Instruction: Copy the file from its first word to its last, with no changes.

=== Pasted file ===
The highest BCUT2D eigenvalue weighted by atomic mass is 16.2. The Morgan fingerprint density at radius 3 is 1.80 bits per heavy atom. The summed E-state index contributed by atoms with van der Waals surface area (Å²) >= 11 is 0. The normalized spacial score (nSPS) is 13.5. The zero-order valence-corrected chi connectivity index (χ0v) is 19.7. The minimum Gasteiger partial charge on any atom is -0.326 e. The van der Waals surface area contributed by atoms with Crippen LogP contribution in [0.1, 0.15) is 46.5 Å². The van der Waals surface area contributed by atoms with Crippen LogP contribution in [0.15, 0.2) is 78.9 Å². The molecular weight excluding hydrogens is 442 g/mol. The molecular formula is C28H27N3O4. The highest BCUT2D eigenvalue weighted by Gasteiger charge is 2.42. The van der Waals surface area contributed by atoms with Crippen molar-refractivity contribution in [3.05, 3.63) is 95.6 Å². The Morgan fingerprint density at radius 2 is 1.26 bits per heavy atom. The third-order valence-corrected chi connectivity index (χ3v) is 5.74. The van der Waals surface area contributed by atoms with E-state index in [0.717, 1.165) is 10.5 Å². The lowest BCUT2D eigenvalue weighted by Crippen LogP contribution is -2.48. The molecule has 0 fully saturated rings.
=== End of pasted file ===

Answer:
The highest BCUT2D eigenvalue weighted by atomic mass is 16.2. The Morgan fingerprint density at radius 3 is 1.80 bits per heavy atom. The summed E-state index contributed by atoms with van der Waals surface area (Å²) >= 11 is 0. The normalized spacial score (nSPS) is 13.5. The zero-order valence-corrected chi connectivity index (χ0v) is 19.7. The minimum Gasteiger partial charge on any atom is -0.326 e. The van der Waals surface area contributed by atoms with Crippen LogP contribution in [0.1, 0.15) is 46.5 Å². The van der Waals surface area contributed by atoms with Crippen LogP contribution in [0.15, 0.2) is 78.9 Å². The molecular weight excluding hydrogens is 442 g/mol. The molecular formula is C28H27N3O4. The highest BCUT2D eigenvalue weighted by Gasteiger charge is 2.42. The van der Waals surface area contributed by atoms with Crippen molar-refractivity contribution in [3.05, 3.63) is 95.6 Å². The Morgan fingerprint density at radius 2 is 1.26 bits per heavy atom. The third-order valence-corrected chi connectivity index (χ3v) is 5.74. The van der Waals surface area contributed by atoms with E-state index in [0.717, 1.165) is 10.5 Å². The lowest BCUT2D eigenvalue weighted by Crippen LogP contribution is -2.48. The molecule has 0 fully saturated rings.